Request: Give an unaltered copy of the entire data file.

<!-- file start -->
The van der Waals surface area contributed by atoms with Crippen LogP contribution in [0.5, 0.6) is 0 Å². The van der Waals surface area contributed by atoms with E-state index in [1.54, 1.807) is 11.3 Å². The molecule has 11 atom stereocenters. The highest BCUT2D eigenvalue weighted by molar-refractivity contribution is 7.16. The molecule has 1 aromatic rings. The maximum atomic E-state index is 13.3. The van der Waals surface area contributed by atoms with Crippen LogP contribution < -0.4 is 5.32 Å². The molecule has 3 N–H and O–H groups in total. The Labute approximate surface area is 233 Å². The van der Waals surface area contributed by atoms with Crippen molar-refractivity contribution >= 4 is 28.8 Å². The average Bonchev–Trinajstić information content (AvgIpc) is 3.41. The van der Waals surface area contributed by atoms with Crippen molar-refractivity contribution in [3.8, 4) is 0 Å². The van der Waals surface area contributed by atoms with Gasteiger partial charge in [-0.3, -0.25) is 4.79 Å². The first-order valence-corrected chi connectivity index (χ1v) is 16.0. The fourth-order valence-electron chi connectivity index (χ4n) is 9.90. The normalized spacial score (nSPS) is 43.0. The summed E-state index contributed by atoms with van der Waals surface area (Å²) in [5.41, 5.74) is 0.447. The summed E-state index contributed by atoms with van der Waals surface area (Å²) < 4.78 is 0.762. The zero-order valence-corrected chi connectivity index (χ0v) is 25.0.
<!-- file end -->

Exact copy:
The van der Waals surface area contributed by atoms with Crippen LogP contribution in [0.5, 0.6) is 0 Å². The van der Waals surface area contributed by atoms with E-state index in [1.54, 1.807) is 11.3 Å². The molecule has 11 atom stereocenters. The highest BCUT2D eigenvalue weighted by molar-refractivity contribution is 7.16. The molecule has 1 aromatic rings. The maximum atomic E-state index is 13.3. The van der Waals surface area contributed by atoms with Crippen LogP contribution < -0.4 is 5.32 Å². The molecule has 3 N–H and O–H groups in total. The Labute approximate surface area is 233 Å². The van der Waals surface area contributed by atoms with Crippen molar-refractivity contribution >= 4 is 28.8 Å². The average Bonchev–Trinajstić information content (AvgIpc) is 3.41. The van der Waals surface area contributed by atoms with Crippen molar-refractivity contribution in [3.8, 4) is 0 Å². The van der Waals surface area contributed by atoms with Gasteiger partial charge in [-0.3, -0.25) is 4.79 Å². The first-order valence-corrected chi connectivity index (χ1v) is 16.0. The fourth-order valence-electron chi connectivity index (χ4n) is 9.90. The normalized spacial score (nSPS) is 43.0. The summed E-state index contributed by atoms with van der Waals surface area (Å²) in [5.41, 5.74) is 0.447. The summed E-state index contributed by atoms with van der Waals surface area (Å²) < 4.78 is 0.762. The zero-order valence-corrected chi connectivity index (χ0v) is 25.0.